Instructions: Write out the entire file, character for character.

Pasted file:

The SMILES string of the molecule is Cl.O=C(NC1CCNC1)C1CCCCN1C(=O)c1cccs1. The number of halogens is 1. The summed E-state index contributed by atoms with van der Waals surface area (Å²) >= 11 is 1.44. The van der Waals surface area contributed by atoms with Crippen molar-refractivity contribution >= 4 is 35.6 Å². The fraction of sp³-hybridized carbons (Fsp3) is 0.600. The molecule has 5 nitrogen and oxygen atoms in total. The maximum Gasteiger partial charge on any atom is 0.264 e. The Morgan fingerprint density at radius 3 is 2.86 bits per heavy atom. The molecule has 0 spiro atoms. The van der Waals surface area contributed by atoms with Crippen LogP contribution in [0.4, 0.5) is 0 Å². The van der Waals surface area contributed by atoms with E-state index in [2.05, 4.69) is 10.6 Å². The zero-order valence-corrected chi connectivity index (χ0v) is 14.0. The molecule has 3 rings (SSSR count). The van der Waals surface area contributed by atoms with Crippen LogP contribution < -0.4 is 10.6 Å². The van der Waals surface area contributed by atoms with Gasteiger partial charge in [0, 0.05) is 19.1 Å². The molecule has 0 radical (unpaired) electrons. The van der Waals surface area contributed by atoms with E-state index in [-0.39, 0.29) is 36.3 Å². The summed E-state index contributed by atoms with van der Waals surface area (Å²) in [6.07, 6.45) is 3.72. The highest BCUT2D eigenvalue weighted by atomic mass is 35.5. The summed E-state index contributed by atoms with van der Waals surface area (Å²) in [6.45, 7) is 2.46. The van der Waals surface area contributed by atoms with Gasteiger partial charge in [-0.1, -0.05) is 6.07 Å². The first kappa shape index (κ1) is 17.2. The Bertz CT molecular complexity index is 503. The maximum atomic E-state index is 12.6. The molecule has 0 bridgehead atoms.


The SMILES string of the molecule is Cl.O=C(NC1CCNC1)C1CCCCN1C(=O)c1cccs1. The number of halogens is 1. The summed E-state index contributed by atoms with van der Waals surface area (Å²) >= 11 is 1.44. The van der Waals surface area contributed by atoms with Crippen molar-refractivity contribution >= 4 is 35.6 Å². The fraction of sp³-hybridized carbons (Fsp3) is 0.600. The molecule has 5 nitrogen and oxygen atoms in total. The maximum Gasteiger partial charge on any atom is 0.264 e. The Morgan fingerprint density at radius 3 is 2.86 bits per heavy atom. The molecule has 0 spiro atoms. The van der Waals surface area contributed by atoms with Crippen LogP contribution in [0.4, 0.5) is 0 Å². The van der Waals surface area contributed by atoms with E-state index in [2.05, 4.69) is 10.6 Å². The zero-order valence-corrected chi connectivity index (χ0v) is 14.0. The molecule has 3 rings (SSSR count). The van der Waals surface area contributed by atoms with Crippen LogP contribution < -0.4 is 10.6 Å². The van der Waals surface area contributed by atoms with Gasteiger partial charge in [0, 0.05) is 19.1 Å². The molecule has 0 radical (unpaired) electrons. The van der Waals surface area contributed by atoms with E-state index in [-0.39, 0.29) is 36.3 Å². The summed E-state index contributed by atoms with van der Waals surface area (Å²) in [6.07, 6.45) is 3.72. The highest BCUT2D eigenvalue weighted by atomic mass is 35.5. The summed E-state index contributed by atoms with van der Waals surface area (Å²) in [6.45, 7) is 2.46. The van der Waals surface area contributed by atoms with Gasteiger partial charge in [-0.1, -0.05) is 6.07 Å². The first kappa shape index (κ1) is 17.2. The Bertz CT molecular complexity index is 503. The maximum atomic E-state index is 12.6. The molecule has 0 bridgehead atoms.